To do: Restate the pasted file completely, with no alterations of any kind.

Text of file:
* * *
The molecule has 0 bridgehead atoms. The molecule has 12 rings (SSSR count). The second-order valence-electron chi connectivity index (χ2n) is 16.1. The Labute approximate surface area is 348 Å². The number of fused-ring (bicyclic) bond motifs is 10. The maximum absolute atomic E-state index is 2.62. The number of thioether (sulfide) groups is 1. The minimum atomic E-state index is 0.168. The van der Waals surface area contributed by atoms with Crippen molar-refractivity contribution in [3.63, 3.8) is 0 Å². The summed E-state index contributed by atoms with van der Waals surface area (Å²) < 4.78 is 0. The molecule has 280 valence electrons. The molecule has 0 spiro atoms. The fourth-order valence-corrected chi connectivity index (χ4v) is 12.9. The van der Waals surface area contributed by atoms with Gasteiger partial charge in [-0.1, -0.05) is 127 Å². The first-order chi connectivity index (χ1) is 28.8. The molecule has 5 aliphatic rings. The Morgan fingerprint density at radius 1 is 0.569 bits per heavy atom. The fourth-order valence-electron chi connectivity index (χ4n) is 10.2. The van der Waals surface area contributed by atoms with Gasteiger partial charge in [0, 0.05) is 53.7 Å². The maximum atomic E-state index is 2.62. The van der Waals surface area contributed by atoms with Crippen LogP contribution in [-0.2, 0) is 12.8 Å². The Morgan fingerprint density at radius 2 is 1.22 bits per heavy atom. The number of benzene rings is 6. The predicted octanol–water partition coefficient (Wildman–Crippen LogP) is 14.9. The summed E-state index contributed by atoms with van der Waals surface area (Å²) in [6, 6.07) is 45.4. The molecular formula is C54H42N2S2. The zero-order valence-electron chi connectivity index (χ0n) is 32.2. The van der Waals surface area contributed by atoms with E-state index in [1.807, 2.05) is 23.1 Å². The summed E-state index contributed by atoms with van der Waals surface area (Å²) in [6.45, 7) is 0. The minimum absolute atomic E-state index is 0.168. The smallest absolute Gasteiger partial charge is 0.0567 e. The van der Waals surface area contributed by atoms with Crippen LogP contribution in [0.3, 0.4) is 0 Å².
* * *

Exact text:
The molecule has 0 bridgehead atoms. The molecule has 12 rings (SSSR count). The second-order valence-electron chi connectivity index (χ2n) is 16.1. The Labute approximate surface area is 348 Å². The number of fused-ring (bicyclic) bond motifs is 10. The maximum absolute atomic E-state index is 2.62. The number of thioether (sulfide) groups is 1. The minimum atomic E-state index is 0.168. The van der Waals surface area contributed by atoms with Crippen molar-refractivity contribution in [3.63, 3.8) is 0 Å². The summed E-state index contributed by atoms with van der Waals surface area (Å²) < 4.78 is 0. The molecule has 280 valence electrons. The molecule has 0 spiro atoms. The fourth-order valence-corrected chi connectivity index (χ4v) is 12.9. The van der Waals surface area contributed by atoms with Gasteiger partial charge in [-0.1, -0.05) is 127 Å². The first-order chi connectivity index (χ1) is 28.8. The molecule has 5 aliphatic rings. The Morgan fingerprint density at radius 1 is 0.569 bits per heavy atom. The fourth-order valence-electron chi connectivity index (χ4n) is 10.2. The van der Waals surface area contributed by atoms with Gasteiger partial charge in [0, 0.05) is 53.7 Å². The maximum atomic E-state index is 2.62. The van der Waals surface area contributed by atoms with Crippen LogP contribution in [-0.2, 0) is 12.8 Å². The Morgan fingerprint density at radius 2 is 1.22 bits per heavy atom. The number of benzene rings is 6. The predicted octanol–water partition coefficient (Wildman–Crippen LogP) is 14.9. The summed E-state index contributed by atoms with van der Waals surface area (Å²) in [6, 6.07) is 45.4. The molecular formula is C54H42N2S2. The zero-order valence-electron chi connectivity index (χ0n) is 32.2. The van der Waals surface area contributed by atoms with E-state index in [1.807, 2.05) is 23.1 Å². The summed E-state index contributed by atoms with van der Waals surface area (Å²) in [6.45, 7) is 0. The minimum absolute atomic E-state index is 0.168. The smallest absolute Gasteiger partial charge is 0.0567 e. The van der Waals surface area contributed by atoms with Crippen LogP contribution in [0.3, 0.4) is 0 Å².